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If I do:

StringBuilder sb = new StringBuilder();
sb.append("somestring" + "hello" + "more strings" + "last one");

Is that the same as:

string s = "somestring";
s + "hello" + "more strings" + "last one";

Would it make using string builder pointless? Thereby needing to use:

StringBuilder sb = new StringBuilder();
sb.append("more strings");
sb.append("last one");
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7 Answers 7

up vote 4 down vote accepted

The short answer to your long question is "yes".

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If this is all your uses of StringBuilder in that fragment of code, it is indeed pointless. If you continue appending after the initial call to append, then it is not entirely pointless. Your last example makes a lot more sense than the first two, though.

I am assume that constants in your post are only for clarity. If they are indeed constants, the compiler will do constant folding, making the first example equivalent to

StringBuilder sb = new StringBuilder();
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Constant folding doesn't work for method calls. It does work with the + operator though. – Alan Escreet Apr 10 '12 at 7:24
@AlanEscreet I wrote the answer to the first edit of this question, where the OP got only two strings, not four. – dasblinkenlight Apr 10 '12 at 10:32
Still +1'd you. Your answer is absolutely correct. :-) – Alan Escreet Apr 10 '12 at 10:38

StringBuilder and StringBuffer should be used instead of a String "+" operation when you will be appending elements multiple times. As in:

String s = new String();
for(int i=0; i < x; i++){
  s += i;

Because this is going to be converted into (something along the lines of):

String s = new String();
for(int i=0; i < x; i++){
   StringBuffer sb = new StringBuffer();
   s = sb.toString();

In each iteration (within the bytecode equivalent) you are creating a StringBuffer and converting it into a String.

There are many sources but namely; this and this are OK. I have done a small research on this issue around 2010, and my knowledge on this issue dates back to that. If there are additional improvements since then I am not aware of it.

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Looking at the compiled output of code that uses StringBuilder vs code that simply concatenates Strings, I find that the latest compilers will usually use StringBuilder regardless when it is appropriate. Having said that, note that in your first example, you would need to say 's = s + "hello"; in order to catch the result.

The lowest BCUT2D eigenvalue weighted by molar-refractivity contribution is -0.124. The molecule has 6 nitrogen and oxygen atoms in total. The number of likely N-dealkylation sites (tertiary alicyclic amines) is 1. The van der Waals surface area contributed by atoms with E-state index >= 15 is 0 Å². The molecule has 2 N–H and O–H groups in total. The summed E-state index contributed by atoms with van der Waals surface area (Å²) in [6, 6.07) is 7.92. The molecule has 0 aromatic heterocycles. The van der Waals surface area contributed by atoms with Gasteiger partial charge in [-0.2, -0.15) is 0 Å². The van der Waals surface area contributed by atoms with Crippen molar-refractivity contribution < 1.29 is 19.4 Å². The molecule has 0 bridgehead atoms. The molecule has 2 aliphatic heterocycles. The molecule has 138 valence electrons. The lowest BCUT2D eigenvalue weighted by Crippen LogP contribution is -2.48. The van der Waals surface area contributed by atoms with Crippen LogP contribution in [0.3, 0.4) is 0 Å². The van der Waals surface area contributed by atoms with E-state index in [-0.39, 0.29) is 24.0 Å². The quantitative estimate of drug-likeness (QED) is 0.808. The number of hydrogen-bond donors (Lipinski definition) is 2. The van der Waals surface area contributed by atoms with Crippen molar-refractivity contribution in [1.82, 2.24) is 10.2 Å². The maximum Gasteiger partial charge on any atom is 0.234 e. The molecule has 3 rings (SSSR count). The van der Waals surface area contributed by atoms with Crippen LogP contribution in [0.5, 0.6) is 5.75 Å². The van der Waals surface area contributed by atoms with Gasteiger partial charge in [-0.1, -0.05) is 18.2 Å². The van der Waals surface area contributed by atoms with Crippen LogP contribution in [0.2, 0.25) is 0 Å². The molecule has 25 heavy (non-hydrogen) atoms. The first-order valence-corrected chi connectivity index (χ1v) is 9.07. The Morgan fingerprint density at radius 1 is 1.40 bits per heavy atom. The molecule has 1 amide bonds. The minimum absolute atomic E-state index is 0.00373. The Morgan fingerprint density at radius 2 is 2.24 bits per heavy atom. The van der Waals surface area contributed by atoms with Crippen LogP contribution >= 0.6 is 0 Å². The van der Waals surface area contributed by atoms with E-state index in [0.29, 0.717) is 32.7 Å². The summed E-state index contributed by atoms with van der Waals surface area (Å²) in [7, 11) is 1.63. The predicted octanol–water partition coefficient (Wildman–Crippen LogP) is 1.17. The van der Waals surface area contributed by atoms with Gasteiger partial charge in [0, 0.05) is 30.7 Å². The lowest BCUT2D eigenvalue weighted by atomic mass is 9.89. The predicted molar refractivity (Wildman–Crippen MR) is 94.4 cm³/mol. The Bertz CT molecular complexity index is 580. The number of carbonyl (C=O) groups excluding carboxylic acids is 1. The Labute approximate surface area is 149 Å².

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StringBuilder is mutable but String is not. StringBuilder makes these string operation more efficient. For such a small work like your example, you probably won't notice the difference tho.

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It's not more efficient. Due to constant folding, the + operator is more efficient for constants. The compiler cannot optimize method calls in this way, so StringBuilder will always append at runtime. Constants appended with + will be optimized in to a single String constant during compilation. – Alan Escreet Apr 10 '12 at 7:56

In first case the fixed literal will be detected by the compiler and will be inline as a single value. like

sb.append("somestring" + "hello" + "more strings" + "last one");

will be treated as

sb.append("somestringhellomore stringslast one");

So it will append only once to StringBuilder.

In second case, it appends multiple times.

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According to the String javadocs, The + operator is converted to StringBuilder anyway.

The two major differences are:

  1. When you concatenate a set of literals as you have in your example. Constant folding will translate those separate Strings in to a single String at compile time, saving this operation from being performed at run time.

    "somestring" + "hello" + "more strings" + "last one" becomes "somestringhellomore stringslast one"

  2. When you concatenate in a loop or other branching structure. Use of + will create multiple StringBuilder instances which will use more memory and processing power at run time. (see

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